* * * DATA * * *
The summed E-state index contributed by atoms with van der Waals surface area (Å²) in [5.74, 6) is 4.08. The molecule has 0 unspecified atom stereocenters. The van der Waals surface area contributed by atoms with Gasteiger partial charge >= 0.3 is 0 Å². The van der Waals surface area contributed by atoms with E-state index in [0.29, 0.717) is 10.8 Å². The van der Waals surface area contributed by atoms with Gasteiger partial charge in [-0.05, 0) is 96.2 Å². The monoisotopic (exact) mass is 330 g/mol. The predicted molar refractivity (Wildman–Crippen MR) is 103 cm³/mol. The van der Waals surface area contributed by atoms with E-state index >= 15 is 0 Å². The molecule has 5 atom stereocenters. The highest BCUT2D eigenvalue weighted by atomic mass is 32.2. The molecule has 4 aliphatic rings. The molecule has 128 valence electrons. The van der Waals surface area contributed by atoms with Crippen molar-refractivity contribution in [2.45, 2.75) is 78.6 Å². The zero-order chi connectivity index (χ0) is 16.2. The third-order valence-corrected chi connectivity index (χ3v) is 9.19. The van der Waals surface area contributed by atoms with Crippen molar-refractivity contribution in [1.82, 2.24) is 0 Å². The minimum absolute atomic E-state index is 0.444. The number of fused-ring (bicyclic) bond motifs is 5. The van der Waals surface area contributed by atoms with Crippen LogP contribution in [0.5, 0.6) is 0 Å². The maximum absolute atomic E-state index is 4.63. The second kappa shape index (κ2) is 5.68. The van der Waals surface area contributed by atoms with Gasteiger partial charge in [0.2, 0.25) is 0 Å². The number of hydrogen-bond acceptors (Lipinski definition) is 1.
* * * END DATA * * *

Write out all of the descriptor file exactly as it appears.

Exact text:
The summed E-state index contributed by atoms with van der Waals surface area (Å²) in [5.74, 6) is 4.08. The molecule has 0 unspecified atom stereocenters. The van der Waals surface area contributed by atoms with Gasteiger partial charge >= 0.3 is 0 Å². The van der Waals surface area contributed by atoms with E-state index in [0.29, 0.717) is 10.8 Å². The van der Waals surface area contributed by atoms with Gasteiger partial charge in [-0.05, 0) is 96.2 Å². The monoisotopic (exact) mass is 330 g/mol. The predicted molar refractivity (Wildman–Crippen MR) is 103 cm³/mol. The van der Waals surface area contributed by atoms with E-state index >= 15 is 0 Å². The molecule has 5 atom stereocenters. The highest BCUT2D eigenvalue weighted by atomic mass is 32.2. The molecule has 4 aliphatic rings. The molecule has 128 valence electrons. The van der Waals surface area contributed by atoms with Crippen molar-refractivity contribution in [2.45, 2.75) is 78.6 Å². The zero-order chi connectivity index (χ0) is 16.2. The third-order valence-corrected chi connectivity index (χ3v) is 9.19. The van der Waals surface area contributed by atoms with Crippen molar-refractivity contribution in [1.82, 2.24) is 0 Å². The minimum absolute atomic E-state index is 0.444. The number of fused-ring (bicyclic) bond motifs is 5. The van der Waals surface area contributed by atoms with Crippen LogP contribution in [0.5, 0.6) is 0 Å². The maximum absolute atomic E-state index is 4.63. The second kappa shape index (κ2) is 5.68. The van der Waals surface area contributed by atoms with Gasteiger partial charge in [0.2, 0.25) is 0 Å². The number of hydrogen-bond acceptors (Lipinski definition) is 1.